Try to entice your dog by throwing or leading them outside with a treat. Treat them again when they use the facilities and when they come back inside. (Though the best treat may be a snuggle session with you.)

Step 5: Keep it short.

Let them do their business and go back inside. Now isn’t the time to push a long walk if your dog is too cold. There are other ways to stay active during the winter, like playing indoor fetch or tug of war.

Many dogs, like humans, don't love going out in the cold. However, they likely can’t hibernate indoors all winter. Many dogs are housetrained to potty outside. Items like sweaters or coats and booties can keep them warm and protect against the elements.

Short walks are best this time of year, particularly for short-haired or senior dogs or pets with health conditions. You can continue to ensure your pet gets physical and mental stimulation in other ways, such as rousing play sessions indoors. Try throwing the ball down the hall, playing tug of war, or engaging in short training refreshers.

Editors' Recommendations

BethAnn Mayer
Beth Ann's work has appeared on and In her spare time, you can find her running (either marathons…
Why do dogs’ anal glands fill up? Here’s what to know
How often you may need to take your pup to the vet to relieve this issue
A small dog sits on the table at a vet office

In pet ownership, as in all life, you run into hurdles. Some dogs never have an issue with their anal glands, but they can come as a surprise to even veteran owners who suddenly see or smell something off. Unfortunately, you'll quickly discover how difficult (and gross) these little sacs can be. But dogs with particularly tricky bathroom issues will require a little maintenance and extra attention to the butt area.
What are anal glands?
There's no delicate way to say this: They're two smallish glands on either side of your pet's butthole. From an evolutionary perspective, the anal glands give off a unique scent, and the idea is that it acts as a canine's signature. Anal glands aren't analogous to anything we have as humans, so definitely don't worry about your own body expressing anything like this. However, many pups wind up having issues in this department and find themselves unable to empty them on their own.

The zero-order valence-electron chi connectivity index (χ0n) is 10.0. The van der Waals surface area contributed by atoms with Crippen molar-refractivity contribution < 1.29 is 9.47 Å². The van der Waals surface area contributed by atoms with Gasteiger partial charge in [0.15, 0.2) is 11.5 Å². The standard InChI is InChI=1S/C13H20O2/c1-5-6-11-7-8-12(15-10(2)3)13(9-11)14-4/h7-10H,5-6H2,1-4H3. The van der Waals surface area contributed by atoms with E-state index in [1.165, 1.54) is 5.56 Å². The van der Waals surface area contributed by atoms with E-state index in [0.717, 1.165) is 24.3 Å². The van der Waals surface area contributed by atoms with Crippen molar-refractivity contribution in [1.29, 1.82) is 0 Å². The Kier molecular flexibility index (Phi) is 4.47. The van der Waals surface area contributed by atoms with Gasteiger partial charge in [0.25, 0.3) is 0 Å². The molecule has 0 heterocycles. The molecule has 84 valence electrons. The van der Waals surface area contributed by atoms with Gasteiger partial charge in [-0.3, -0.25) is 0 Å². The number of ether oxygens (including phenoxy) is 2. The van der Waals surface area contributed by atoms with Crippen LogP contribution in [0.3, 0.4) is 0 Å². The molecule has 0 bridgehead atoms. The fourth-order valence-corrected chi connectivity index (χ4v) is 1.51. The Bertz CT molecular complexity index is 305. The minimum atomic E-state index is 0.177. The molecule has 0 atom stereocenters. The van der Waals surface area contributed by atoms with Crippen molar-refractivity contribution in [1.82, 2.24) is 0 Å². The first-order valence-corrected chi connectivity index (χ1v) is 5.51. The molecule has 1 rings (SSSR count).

Why do dogs' anal glands fill up?
Certain underlying problems, like obesity and poor diet, might make a dog more susceptible to gland issues. Smaller breeds also tend to struggle a bit more since their whole area is more compact. You may find your pooch expressing their own glands, licking the area, or scooting. That means it's time for an inspection.

How do you prevent anal gland issues?
Talk to your vet about what could be causing Fido's difficulties, as it can vary, but generally, you'll want to look at how much food and exercise they're getting. Additionally, a supplement, like a probiotic, will frequently take care of the issue. This works mostly by firming up the poop but can also introduce good bacteria to his gut.

Read more
Wondering how to keep cat warm in cold weather – here are 9 effective ways to help your pet stay toasty
Try these tricks to keep your cat from being cold
A Maine Coon cat reaches his snow-covered paw toward the camera.

There are many reasons why your feline fur baby should remain exclusively indoors, but it's all the more important to keep your cat inside during the winter months. A blanket of snow may look stunning, but it makes it difficult for outdoor kitties to find their way home. The potential for accidents also increases due to decreased visibility and the presence of black ice.

Even if your cat stays indoors all the time, you'll still need to take extra steps to keep her warm during the cool weather. Some homes are naturally drafty, and with snow and ice accumulating on utility lines, the chance of power outages increases as well. Wondering how to keep cats warm in cold weather? Here are nine useful tips to get you started. 

Read more
Why do you often find your dog with their tongue out? Here’s what vets say about the ‘blep’
This behavior may be cute, but what does it really mean?
A German shepherd puppy sticks out their tongue

There's nothing cuter than a "blep" but what does it mean? Whether you first heard the term blep on the internet (it is meme-worthy, after all), or are learning of it for the first time, you're in for a treat. Bleps are positively adorable. The term started gaining online traction in the late 2010s, though it's no less popular today. The common canine behavior it's based on, however, is a habit as old as time: sticking out a tongue. Yep, a dog with its tongue out is enough to break the internet!

It's pretty dang cute, after all, but it's not always easy to figure out why a dog's tongue is sticking out. Don't worry though, pet parents — this is a great place to start. This is everything you need to know about bleps and what they mean.

Read more